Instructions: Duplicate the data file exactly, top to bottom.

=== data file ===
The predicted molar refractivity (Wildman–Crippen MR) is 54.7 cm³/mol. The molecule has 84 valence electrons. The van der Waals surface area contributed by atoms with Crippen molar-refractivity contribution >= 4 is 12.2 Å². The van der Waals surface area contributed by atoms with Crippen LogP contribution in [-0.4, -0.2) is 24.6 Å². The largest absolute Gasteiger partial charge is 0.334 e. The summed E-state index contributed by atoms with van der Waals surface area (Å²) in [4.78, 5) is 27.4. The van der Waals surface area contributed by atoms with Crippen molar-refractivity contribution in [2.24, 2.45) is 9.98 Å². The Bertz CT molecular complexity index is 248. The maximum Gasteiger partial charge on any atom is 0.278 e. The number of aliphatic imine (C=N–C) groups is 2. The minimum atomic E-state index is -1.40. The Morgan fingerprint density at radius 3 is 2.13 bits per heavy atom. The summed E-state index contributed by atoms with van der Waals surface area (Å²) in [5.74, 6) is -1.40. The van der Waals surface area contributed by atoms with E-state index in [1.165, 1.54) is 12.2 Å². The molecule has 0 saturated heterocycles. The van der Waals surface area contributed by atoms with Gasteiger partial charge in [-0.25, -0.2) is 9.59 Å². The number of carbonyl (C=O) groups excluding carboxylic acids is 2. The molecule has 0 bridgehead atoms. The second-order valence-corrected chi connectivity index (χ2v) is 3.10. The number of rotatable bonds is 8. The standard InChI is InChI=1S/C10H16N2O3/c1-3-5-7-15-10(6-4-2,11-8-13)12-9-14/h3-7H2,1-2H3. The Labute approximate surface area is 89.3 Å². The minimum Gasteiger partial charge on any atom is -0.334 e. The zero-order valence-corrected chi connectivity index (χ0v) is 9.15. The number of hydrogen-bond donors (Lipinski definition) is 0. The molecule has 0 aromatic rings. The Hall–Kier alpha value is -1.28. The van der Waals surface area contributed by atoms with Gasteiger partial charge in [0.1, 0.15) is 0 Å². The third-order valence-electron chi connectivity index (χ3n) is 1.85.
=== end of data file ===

The predicted molar refractivity (Wildman–Crippen MR) is 54.7 cm³/mol. The molecule has 84 valence electrons. The van der Waals surface area contributed by atoms with Crippen molar-refractivity contribution >= 4 is 12.2 Å². The van der Waals surface area contributed by atoms with Crippen LogP contribution in [-0.4, -0.2) is 24.6 Å². The largest absolute Gasteiger partial charge is 0.334 e. The summed E-state index contributed by atoms with van der Waals surface area (Å²) in [4.78, 5) is 27.4. The van der Waals surface area contributed by atoms with Crippen molar-refractivity contribution in [2.24, 2.45) is 9.98 Å². The Bertz CT molecular complexity index is 248. The maximum Gasteiger partial charge on any atom is 0.278 e. The number of aliphatic imine (C=N–C) groups is 2. The minimum atomic E-state index is -1.40. The Morgan fingerprint density at radius 3 is 2.13 bits per heavy atom. The summed E-state index contributed by atoms with van der Waals surface area (Å²) in [5.74, 6) is -1.40. The van der Waals surface area contributed by atoms with E-state index in [1.165, 1.54) is 12.2 Å². The molecule has 0 saturated heterocycles. The van der Waals surface area contributed by atoms with Gasteiger partial charge in [-0.25, -0.2) is 9.59 Å². The number of carbonyl (C=O) groups excluding carboxylic acids is 2. The molecule has 0 bridgehead atoms. The second-order valence-corrected chi connectivity index (χ2v) is 3.10. The number of rotatable bonds is 8. The standard InChI is InChI=1S/C10H16N2O3/c1-3-5-7-15-10(6-4-2,11-8-13)12-9-14/h3-7H2,1-2H3. The Labute approximate surface area is 89.3 Å². The minimum Gasteiger partial charge on any atom is -0.334 e. The zero-order valence-corrected chi connectivity index (χ0v) is 9.15. The number of hydrogen-bond donors (Lipinski definition) is 0. The molecule has 0 aromatic rings. The Hall–Kier alpha value is -1.28. The van der Waals surface area contributed by atoms with Gasteiger partial charge in [0.1, 0.15) is 0 Å². The third-order valence-electron chi connectivity index (χ3n) is 1.85.